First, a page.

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QUINTESSENCE

Hope & Remembrance

World Peace Flame, The Hague, The Netherlands

Theirs not to make reply,
Theirs not to reason why,
Theirs but to do & die

- from "The Charge of the Light Brigade," Alfred, Lord Tennyson

September 11, 2001. No one of our generation will forget this day. The massive losses of human life in the synchronized terrorist attacks shook our ideals as an American nation and as peace-seeking individuals. A shaken national confidence. The lingering sense of confusion, of fear and insecurity. Psychic scars and literal changes to the way we live our daily lives that will last indefinitely.

When I talk to those of the Vietnam generation or listen to the stories of those who lived through World War II, I understand how this profound shattering of souls has happened before. War, famine, and disease spike human history: In just the last approximate 100 years we have witnessed the unspeakable suffering and horrors of World War I. The massive loss of life to the flu pandemic of 1918. Before that, the bloody histories of the Civil War. (Not to mention the horrific impact of natural disasters such as earthquakes and the recent tsunamis.) For as long as people have struggled for peace and prosperity, there have been pivotal outbreaks of violent cataclysmic conflict or sweeping famine and disease to change the years to follow. But I wonder, could we be building a species immunity to these ever-extremes of violence and pandemic? A better sense of what not to do, or how to proceed, or how to avoid what the generations before have experienced or destroyed? Is there an epidemiology of mass tragedy that carries within it even a kernel of resistance to repetition?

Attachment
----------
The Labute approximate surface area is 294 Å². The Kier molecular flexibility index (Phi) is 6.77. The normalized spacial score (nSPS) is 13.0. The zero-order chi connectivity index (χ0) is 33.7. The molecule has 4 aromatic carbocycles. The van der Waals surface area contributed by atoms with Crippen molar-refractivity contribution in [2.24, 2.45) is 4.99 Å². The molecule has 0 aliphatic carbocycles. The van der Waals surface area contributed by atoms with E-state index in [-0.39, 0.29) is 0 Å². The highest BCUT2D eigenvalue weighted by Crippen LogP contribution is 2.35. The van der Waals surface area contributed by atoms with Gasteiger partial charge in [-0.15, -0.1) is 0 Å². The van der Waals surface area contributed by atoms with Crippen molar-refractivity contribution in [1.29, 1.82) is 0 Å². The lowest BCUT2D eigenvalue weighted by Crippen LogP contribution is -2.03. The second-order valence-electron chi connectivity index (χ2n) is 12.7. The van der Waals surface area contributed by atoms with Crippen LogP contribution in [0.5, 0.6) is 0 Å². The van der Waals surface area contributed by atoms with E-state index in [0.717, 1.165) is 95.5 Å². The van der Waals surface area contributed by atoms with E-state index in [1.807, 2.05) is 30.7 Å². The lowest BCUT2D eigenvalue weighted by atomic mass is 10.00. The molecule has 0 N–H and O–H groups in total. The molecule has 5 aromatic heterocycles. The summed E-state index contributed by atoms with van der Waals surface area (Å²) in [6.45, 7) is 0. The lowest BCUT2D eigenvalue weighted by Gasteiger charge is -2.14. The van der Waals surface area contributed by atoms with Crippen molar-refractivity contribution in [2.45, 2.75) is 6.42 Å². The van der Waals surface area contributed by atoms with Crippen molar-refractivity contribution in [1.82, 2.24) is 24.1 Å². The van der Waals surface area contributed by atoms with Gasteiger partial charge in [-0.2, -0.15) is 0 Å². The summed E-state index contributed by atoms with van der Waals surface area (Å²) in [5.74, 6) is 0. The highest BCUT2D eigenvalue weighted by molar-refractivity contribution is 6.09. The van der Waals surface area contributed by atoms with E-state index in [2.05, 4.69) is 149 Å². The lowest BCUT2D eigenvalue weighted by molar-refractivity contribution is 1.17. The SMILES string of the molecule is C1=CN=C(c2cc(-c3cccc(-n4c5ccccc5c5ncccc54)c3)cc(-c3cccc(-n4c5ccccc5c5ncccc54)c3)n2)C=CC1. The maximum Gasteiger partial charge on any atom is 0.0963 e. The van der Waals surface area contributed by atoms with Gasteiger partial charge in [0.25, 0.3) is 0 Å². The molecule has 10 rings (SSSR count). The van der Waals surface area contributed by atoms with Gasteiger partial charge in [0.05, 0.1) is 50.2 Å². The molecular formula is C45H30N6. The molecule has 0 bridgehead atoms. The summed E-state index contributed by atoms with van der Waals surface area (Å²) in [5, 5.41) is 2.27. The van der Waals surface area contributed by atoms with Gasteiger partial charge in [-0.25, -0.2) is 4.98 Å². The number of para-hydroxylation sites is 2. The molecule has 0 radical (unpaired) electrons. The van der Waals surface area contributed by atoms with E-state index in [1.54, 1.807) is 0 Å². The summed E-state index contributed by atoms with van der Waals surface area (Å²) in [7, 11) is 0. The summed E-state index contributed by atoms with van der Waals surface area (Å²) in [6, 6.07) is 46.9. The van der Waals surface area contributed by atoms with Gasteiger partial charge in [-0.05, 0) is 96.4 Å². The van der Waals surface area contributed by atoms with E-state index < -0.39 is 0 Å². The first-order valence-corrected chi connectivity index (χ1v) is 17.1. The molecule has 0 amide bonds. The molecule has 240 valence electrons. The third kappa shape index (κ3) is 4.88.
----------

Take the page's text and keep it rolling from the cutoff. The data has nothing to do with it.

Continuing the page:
On the subject of war alone it would appear not. Part of the heartbreak and melancholy surrounding our remembrance of 9/11 is more than mourning this loss of innocents; we are haunted by an uneasy, subtle knowledge terrorism can occur at any time. Violence breaks through our most enlightened eras, endemic to human nature it appears. I am more hopeful about the progress of science in eradicating disease and famine than its impact on violence. I am more hopeful about positive outcomes from rebellions for civil independence than in the elimination of terrorist attacks of hatred. Yet. The continuing Syrian civil violence marks the worst shredding of human life and morality in contemporary history; following in the footsteps of the unrelenting genocide in Darfur to combine the worst of human cruelty and abuse of power.

Natural disasters and famine unite humanity in efforts of survival and recovery. Threats from disease bring the world scientific community together to research global solutions. But violence lies in the soul. How we handle conflict is a measure of human restraint. Are we evolving as a human race or not? Every generation fervently hopes so. But it is our children who will be the ones to find out.
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